|The Latter Period Ryukyus / The Flourishing Industry and Culture of the Latter Period Ryukyus
Culture of the Latter Ryukyu Kingdom
(Compilation of Official Histories and Establishment of the Legal System.)
The Chuzan Sekan: The First Official History
The "Chuzan Sekan" was the first official history and was edited by Haneji Choshu in 1650. This historical record was based on the Nichiryu Doso Ron ideology that states that the Japanese and Ryukyuan people were originally of the same race. The political purpose of this was to raise the awareness of Ryukyuans after the advent of Shimazu rule.
The "Chuzan Seifu"
The Chuzan Seifu was the classical Chinese translation of the Chuzan Sekan by done first Saitaku in 1701 and was revised by Saion in 1726. However, the relations between the Ryukyu Kingdom and Satsuma were contained in a separate volume so that China would not know of the dual tribute relations of the Ryukyus.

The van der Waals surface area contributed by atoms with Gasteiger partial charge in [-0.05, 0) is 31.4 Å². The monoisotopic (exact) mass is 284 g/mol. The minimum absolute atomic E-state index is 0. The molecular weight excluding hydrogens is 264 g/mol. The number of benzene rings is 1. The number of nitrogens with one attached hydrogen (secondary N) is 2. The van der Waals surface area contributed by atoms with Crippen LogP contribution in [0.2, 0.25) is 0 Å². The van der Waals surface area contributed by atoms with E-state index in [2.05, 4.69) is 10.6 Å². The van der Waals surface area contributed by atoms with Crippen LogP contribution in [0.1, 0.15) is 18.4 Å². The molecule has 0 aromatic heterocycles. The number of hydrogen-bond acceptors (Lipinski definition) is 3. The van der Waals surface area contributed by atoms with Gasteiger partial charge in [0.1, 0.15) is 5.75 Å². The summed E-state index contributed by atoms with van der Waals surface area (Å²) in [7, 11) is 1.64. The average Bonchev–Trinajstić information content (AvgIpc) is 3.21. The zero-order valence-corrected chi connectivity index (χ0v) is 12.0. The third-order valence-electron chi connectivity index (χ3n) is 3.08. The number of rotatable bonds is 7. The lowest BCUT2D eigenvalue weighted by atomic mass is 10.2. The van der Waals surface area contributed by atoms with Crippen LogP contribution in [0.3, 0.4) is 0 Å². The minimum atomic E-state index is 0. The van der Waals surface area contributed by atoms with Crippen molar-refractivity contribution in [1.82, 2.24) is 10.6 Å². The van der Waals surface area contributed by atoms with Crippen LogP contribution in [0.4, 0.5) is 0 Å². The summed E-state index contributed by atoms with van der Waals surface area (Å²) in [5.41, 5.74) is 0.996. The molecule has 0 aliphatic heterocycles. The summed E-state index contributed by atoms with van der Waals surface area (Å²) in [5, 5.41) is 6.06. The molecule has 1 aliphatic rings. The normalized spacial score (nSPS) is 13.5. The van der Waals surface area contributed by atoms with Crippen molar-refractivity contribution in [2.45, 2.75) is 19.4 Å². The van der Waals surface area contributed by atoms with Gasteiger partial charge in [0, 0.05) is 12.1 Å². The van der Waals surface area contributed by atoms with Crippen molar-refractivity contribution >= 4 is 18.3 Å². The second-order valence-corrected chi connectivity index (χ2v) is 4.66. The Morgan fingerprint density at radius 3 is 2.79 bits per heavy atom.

The "Ryukyu Koku Yurai Ki"
(Record of the Origins of the Ryukyu Kingdom).
This set of 21 volumes is the oldest topographic description of the islands and was edited by government of the Ryukyu Kingdom in 1713. It contains the ceremonial events of the castles, old chronicles and the origin of each place, sacred Utaki and even includes the government official system of the royal castle. This is a very important document for understanding traditional Ryukyuan society.
This book is an official history which Tei-hei-tetsu was ordered to complete by the government in 1745. An original volume contained a record of the events that took place in each region of the Ryukyus. An attached volume contained a record of relations between Ryukyu and Satsuma. Another volume contained a collection of legends and old tales collected from various places in Ryukyus.
The "Ryukyu Karitsu"
A book of laws for the Ryukyus written with reference to the laws of Japan and China. This was written in Japanese in 1786. In 1831, a new series of was edited as additional laws were enacted. In 1860, the government had the articles of the laws that were promulgated, recited to give the common folk some understanding of the law and for the purpose of crime prevention.